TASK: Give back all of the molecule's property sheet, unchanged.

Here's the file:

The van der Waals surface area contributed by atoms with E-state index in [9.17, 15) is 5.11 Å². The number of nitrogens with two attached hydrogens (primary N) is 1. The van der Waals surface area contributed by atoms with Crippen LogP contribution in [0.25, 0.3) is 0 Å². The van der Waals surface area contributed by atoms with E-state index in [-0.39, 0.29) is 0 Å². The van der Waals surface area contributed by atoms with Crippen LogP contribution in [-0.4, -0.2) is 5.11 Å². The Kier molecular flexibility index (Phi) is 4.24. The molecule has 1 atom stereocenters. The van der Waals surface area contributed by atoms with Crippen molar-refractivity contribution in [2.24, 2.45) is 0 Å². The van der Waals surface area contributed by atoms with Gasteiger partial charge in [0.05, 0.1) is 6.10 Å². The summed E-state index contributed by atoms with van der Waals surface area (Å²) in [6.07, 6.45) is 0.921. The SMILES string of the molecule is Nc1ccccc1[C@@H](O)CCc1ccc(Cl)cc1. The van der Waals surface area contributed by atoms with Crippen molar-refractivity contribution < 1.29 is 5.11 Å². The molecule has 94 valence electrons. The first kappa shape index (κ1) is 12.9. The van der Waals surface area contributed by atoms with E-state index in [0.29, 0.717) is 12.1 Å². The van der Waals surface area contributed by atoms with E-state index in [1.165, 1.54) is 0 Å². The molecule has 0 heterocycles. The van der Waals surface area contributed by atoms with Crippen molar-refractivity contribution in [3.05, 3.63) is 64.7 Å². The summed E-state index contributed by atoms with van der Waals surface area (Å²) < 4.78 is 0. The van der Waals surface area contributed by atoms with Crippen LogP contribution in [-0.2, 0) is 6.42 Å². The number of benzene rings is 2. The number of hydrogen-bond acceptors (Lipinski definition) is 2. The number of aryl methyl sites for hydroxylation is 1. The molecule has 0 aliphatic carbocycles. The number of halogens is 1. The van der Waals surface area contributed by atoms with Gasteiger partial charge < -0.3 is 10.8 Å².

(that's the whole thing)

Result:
The van der Waals surface area contributed by atoms with E-state index in [9.17, 15) is 5.11 Å². The number of nitrogens with two attached hydrogens (primary N) is 1. The van der Waals surface area contributed by atoms with Crippen LogP contribution in [0.25, 0.3) is 0 Å². The van der Waals surface area contributed by atoms with E-state index in [-0.39, 0.29) is 0 Å². The van der Waals surface area contributed by atoms with Crippen LogP contribution in [-0.4, -0.2) is 5.11 Å². The Kier molecular flexibility index (Phi) is 4.24. The molecule has 1 atom stereocenters. The van der Waals surface area contributed by atoms with Crippen molar-refractivity contribution in [2.24, 2.45) is 0 Å². The van der Waals surface area contributed by atoms with Gasteiger partial charge in [0.05, 0.1) is 6.10 Å². The summed E-state index contributed by atoms with van der Waals surface area (Å²) in [6.07, 6.45) is 0.921. The SMILES string of the molecule is Nc1ccccc1[C@@H](O)CCc1ccc(Cl)cc1. The van der Waals surface area contributed by atoms with Crippen molar-refractivity contribution < 1.29 is 5.11 Å². The molecule has 94 valence electrons. The first kappa shape index (κ1) is 12.9. The van der Waals surface area contributed by atoms with E-state index in [0.29, 0.717) is 12.1 Å². The van der Waals surface area contributed by atoms with E-state index in [1.165, 1.54) is 0 Å². The molecule has 0 heterocycles. The van der Waals surface area contributed by atoms with Crippen molar-refractivity contribution in [3.05, 3.63) is 64.7 Å². The summed E-state index contributed by atoms with van der Waals surface area (Å²) < 4.78 is 0. The van der Waals surface area contributed by atoms with Crippen LogP contribution in [-0.2, 0) is 6.42 Å². The number of benzene rings is 2. The number of hydrogen-bond acceptors (Lipinski definition) is 2. The number of aryl methyl sites for hydroxylation is 1. The molecule has 0 aliphatic carbocycles. The number of halogens is 1. The van der Waals surface area contributed by atoms with Gasteiger partial charge < -0.3 is 10.8 Å².